For the common good

Day of Pentecost (May 11, 2008)
Common Lectionary Texts:
Ps. 104:25-35; Ezek. 11:17-20; Acts 2:1-11; I Cor. 12:4-13; John 20:19-23

It was an eventful week in the Middle East.

Israeli Jews celebrated the 60th anniversary of the formation of the State of Israel. For them, the birth of a Jewish state in 1948 created identity, independence and security after the trauma of the Holocaust and years of being persecuted.

But for Palestinians, this same anniversary is referred to as the Nakba – catastrophe – a time when hundreds of Palestinian villages were destroyed and 750,000 to 900,000 Palestinians became refugees.

In Beirut, violence erupted as pro-Lebanese government forces clashed with opposition forces led by Hezbollah. Some fear a new civil war on a scale similar to the one that shattered Lebanon from 1975 till 1990.

In Baghdad, U.S. and Iraqi forces targeted Sadr City – home to some 2 million Shia Muslims and a stronghold for cleric Muqtada al-Sadr’s Mahdi Army. Many civilians have been killed or injured in the fighting. Analysts worry that thousands more civilians will flee, adding to the more than 4.5 million Iraqis who are already internally displaced or refugees in neighboring countries.

U.S. officials increasingly blame Iran for the unrest in Iraq, Lebanon and Palestine – leading many to fear the possibility of U.S. military action against Iran.

These troubling political realities are rooted in human fears, an unwillingness to consider the well-being of “the other,” and the illusion that security can be built with military force.

By contrast, the Common Lectionary texts for this Pentecost week speak of God the giver, the One who works for the well-being of all people. They also call for appropriate human responses to God’s gifts.

In Psalm 104, God gives food and good things to all in due season (vv.27-28) and sends forth God’s spirit to create and renew (v.30). Humans are to respond with songs of praise (v.33).

The prophet Ezekiel reminds the people of God’s gifts of land (v.17), a new heart of flesh to replace a heart of stone (v.19a) and a new spirit (v.19b). Humans are to respond by putting away false gods (v.18) and obeying God’s ways (v.20).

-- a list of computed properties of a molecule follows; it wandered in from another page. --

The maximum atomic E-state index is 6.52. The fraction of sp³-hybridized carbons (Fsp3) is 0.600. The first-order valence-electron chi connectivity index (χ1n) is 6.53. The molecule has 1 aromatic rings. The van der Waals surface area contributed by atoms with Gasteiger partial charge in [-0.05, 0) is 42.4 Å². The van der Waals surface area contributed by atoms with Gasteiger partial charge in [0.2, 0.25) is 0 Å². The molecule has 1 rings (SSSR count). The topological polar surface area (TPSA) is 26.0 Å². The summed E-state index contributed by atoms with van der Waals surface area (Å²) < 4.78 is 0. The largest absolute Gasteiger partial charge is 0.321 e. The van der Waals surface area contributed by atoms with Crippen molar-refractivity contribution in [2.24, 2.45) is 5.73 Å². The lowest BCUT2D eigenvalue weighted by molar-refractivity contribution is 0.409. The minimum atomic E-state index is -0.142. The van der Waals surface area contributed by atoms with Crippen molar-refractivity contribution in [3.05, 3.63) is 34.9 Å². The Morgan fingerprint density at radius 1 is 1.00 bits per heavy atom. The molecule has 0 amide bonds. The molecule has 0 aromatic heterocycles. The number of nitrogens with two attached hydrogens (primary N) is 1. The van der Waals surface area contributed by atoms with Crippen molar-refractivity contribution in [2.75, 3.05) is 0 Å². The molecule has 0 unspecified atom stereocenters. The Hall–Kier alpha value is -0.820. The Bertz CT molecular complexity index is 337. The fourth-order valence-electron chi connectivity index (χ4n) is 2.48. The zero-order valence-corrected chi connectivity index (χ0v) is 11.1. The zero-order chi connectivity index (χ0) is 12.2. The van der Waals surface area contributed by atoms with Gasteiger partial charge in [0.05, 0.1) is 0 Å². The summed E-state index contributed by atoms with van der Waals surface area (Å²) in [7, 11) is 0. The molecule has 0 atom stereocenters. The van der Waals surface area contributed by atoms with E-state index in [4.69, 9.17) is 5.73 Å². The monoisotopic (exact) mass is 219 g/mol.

The reading from Acts is the story of the first Pentecost, the day God sends the Holy Spirit – just as Jesus had promised his disciples. Devout Jews and Gentiles from every nation are gathered in Jerusalem. When the Spirit comes with power, each person in this diverse crowd hears – in his or her own language — the disciples speaking about “God’s deeds of power” (v.11). God’s Spirit brings unity and clarity and the people are amazed and astonished (v.7).

In the Epistle reading, Paul reminds the church at Corinth that God’s Spirit gives a variety of gifts. All these diverse gifts – whether bestowed on Jews or Gentiles — are to be used “for the common good” (v.7).

In the Gospel reading, Jesus’ disciples are locked in a room on that first Easter day, fearing for their lives (John 20:19). Suddenly Jesus appears in the room with them. He offers them gifts of peace (vv. 19, 21a), purpose (v.21b) and power (v.22-23). Just as the Father had sent Jesus, so now Jesus sends forth the disciples with the power to forgive sins (v.23).

In the Middle East, Western Christians are often seen as contributing to the tension because of their uncritical support for Israel (at the expense of Palestinians) and their lack of respect and concern for countries with majority Muslim populations.

Under Vine and Fig Tree: Biblical Theologies of Land and the Palestinian-Israeli Conflict (Cascadia 2007) provides a fresh and more hopeful understanding of how Christians can read the Bible in ways that do not pit one people against another. Indeed, Pentecost stands as a reminder of God’s concern for all peoples.

Advertisements
Post a comment or leave a trackback: Trackback URL.

Leave a Reply

Fill in your details below or click an icon to log in:

WordPress.com Logo

You are commenting using your WordPress.com account. Log Out / Change )

Twitter picture

You are commenting using your Twitter account. Log Out / Change )

Facebook photo

You are commenting using your Facebook account. Log Out / Change )

Google+ photo

You are commenting using your Google+ account. Log Out / Change )

Connecting to %s

%d bloggers like this: